In this VRay material tutorial for 3Ds Max we will run through the VRayMtl material settings, the most commonly used material, and get a feel for what options affect the material in what ways. This run through tutorial only covers the VRayMtl which will prove to be the starting point for most VRay users. After this guide we will then start to look at the other material types VRay has to offer and how we can utilise them in our scenes.
We will be using our example VRay material scene for this tutorial, which you can download from the sidebar on the right, if you wish to follow along.
Let’s get started and creative!
Advantages over standard material
VRayMtl is the standard material provided for VRay, which provides a better foundation for physical illumination along with a speed boost in your renders, opposed to the standard 3Ds Max material which will give you unrealistic and slow results.
The diffuse provides the base colour for an object, and is easily changed between a solid colour or a Bitmap.
The roughness setting can help make a material look flatter or dustier. Below we have an example of a material with roughness at 0 and at 1.0.
The reflection parameter, as the name says, alters the reflections on the material. The reflection colour alters not only the colour of the reflection, but the strength too – Black gives no reflection, while 100% white creates a 100% reflective material such as a mirror or chrome.
The reflection parameter also affects the strength of the diffuse, with stronger reflections weakening the colour. Reflection and diffuse always play off each other and the stronger the reflection, the weaker the diffuse and vice versa.
Below see an image with 0 reflection and 128 reflection.
The Fresnel reflection option changes the way the reflections are portrayed, it allows the reflection to be dictated by the viewing angle, allowing the reflections to be stronger if the surface is more parallel to the camera. Its a rule of thumb that most real world objects feature Fresnel reflections, and the type of reflection depends on the Fresnel IOR (Index of Refraction). The examples below feature an IOR of 1.1 and 10.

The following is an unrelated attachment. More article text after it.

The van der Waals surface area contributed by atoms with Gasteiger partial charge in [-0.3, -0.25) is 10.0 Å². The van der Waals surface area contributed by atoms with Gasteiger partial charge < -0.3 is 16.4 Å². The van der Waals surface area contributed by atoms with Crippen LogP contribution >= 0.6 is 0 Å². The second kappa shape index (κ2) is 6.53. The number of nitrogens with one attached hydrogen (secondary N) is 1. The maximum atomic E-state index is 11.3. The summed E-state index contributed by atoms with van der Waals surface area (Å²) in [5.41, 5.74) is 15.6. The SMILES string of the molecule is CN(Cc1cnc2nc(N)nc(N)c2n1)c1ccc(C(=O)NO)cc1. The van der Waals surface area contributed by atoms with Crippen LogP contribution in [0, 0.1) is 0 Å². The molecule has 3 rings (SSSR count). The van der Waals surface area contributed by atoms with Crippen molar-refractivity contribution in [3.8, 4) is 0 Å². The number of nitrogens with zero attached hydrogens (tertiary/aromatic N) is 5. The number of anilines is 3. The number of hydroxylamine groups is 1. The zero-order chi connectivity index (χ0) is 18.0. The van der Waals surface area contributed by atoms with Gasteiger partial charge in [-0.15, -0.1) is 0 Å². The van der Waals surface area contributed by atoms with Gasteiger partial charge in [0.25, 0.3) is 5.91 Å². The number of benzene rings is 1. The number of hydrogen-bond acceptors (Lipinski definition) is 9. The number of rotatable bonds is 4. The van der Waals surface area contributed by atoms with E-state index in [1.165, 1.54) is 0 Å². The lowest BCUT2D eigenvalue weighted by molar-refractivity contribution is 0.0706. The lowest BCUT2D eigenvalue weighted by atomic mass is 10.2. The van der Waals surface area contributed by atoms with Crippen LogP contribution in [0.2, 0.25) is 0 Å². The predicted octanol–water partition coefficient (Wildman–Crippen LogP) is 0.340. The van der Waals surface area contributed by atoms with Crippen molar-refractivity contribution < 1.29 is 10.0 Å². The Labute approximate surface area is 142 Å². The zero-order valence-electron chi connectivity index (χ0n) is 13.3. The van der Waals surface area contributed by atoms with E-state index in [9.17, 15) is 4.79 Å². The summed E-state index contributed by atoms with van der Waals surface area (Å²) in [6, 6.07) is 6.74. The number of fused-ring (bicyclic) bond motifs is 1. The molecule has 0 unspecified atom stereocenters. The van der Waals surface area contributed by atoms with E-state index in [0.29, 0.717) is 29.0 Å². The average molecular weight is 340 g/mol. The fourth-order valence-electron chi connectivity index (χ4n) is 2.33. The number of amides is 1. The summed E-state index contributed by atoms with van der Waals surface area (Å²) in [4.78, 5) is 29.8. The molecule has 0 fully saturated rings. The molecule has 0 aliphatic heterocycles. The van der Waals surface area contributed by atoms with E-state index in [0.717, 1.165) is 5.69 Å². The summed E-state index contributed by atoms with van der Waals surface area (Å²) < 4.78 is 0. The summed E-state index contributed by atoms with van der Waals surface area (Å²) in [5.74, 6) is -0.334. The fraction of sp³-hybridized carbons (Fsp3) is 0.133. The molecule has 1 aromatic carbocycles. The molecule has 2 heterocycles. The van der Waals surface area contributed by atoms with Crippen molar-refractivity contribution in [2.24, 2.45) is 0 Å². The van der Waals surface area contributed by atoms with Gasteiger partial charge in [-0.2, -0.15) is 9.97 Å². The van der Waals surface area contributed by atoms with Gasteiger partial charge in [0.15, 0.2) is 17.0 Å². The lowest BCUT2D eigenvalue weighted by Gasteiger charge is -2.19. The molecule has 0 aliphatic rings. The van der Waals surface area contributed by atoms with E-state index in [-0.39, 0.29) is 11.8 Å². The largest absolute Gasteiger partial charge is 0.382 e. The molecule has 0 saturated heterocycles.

The reflection glossiness changes how sharp the reflections on the object appear. This can really help define the type of material your going for, as metals and polished materials generally have very sharp reflections, while rougher materials such as concrete or brick have blurrier reflections. Here a value of 1 gives the sharpest reflection and 0 is blurred. Be sure to alter the Subdivs here to counteract noise, especially when including blurred reflections.
Below are two examples showing reflection glossiness of 0.2 and 0.9.
Refractions control how much light the VRay material lets through, and ultimatly how transparent the object becomes. This option comes into its own when used to create VRay water or glass.
Below we have examples with a refraction value of 50 and 200.
The value of the Refraction IOR dictates how the light bends when entering and exiting the object and can help distinguish between say glass and liquid. Here is where you really should play about to slightly tweak the refraction effect. A few base IOR figures to work from are;
Water – 1.332
Glass – 1.517
Plastic – 1.46
Refraction glossiness works in a similar way to the Reflection glossiness and ultimately changes how sharp or blurry the refraction on an object is. Below we have examples of a refraction glossiness of 1.0 and of 0.6 which is great for frosted glass. Again just like the reflection glossiness setting remember to adjust the Subdivs when using blurry refractions to avoid noise.
Fog colour is great at simulating realistic refractions on objects that have a mixture of thick and thin areas, as it realistically adjusts the colour intensity on thicker objects as thick objects appear less transparent than thin objects.
Anistropy allows you to alter the shape and rotation of an objects reflections and highlights.
The opacity map does what it says and alters the opacity of the objects surface, with 100% white showing a non-opaque object whilst 100% black creates invisible areas on the object. This VRay material option comes in handy when rendering items such as leaves where you can mask out the area around the leaf to simulate the appearance of a leaf shape, without actually modelling the edge of the leaf.
Bump and Displace
Both the bump and displacement options allow you to alter the surface of an object without manually adjusting the model. The main difference between bump and displacement is that bump doesn’t alter the actually geometry of the object, it only simulates a deformation on the surface. The displacement map does alter the object’s geometry allowing for realistic looking deformation.
This provides a time effective method of rendering flooring, brickwork etc as you can apply a displacement map opposed to manually modelling the entire surface. The white/black values of the bump/displacement map affects how far in and out the objects surface is altered. A value of grey doesn’t alter the surface at all, whilst white pushes the surface out, and black pushes it in.
Below shows the difference between a bump map and a displacement map. As you can see the bump only alters the appearance of the surface, while displacement alters the objects geometry.
We hope that this VRay material tutorial will allow you to experiment and understand the basic of the VRayMtl. We will post more complex tutorials looking at other VRay material options such as the VRayBlendMtl and displacement maps in more detail.
Please do not copy this tutorial on your own site, however we are happy for you to share it and link back here to its original source. 🙂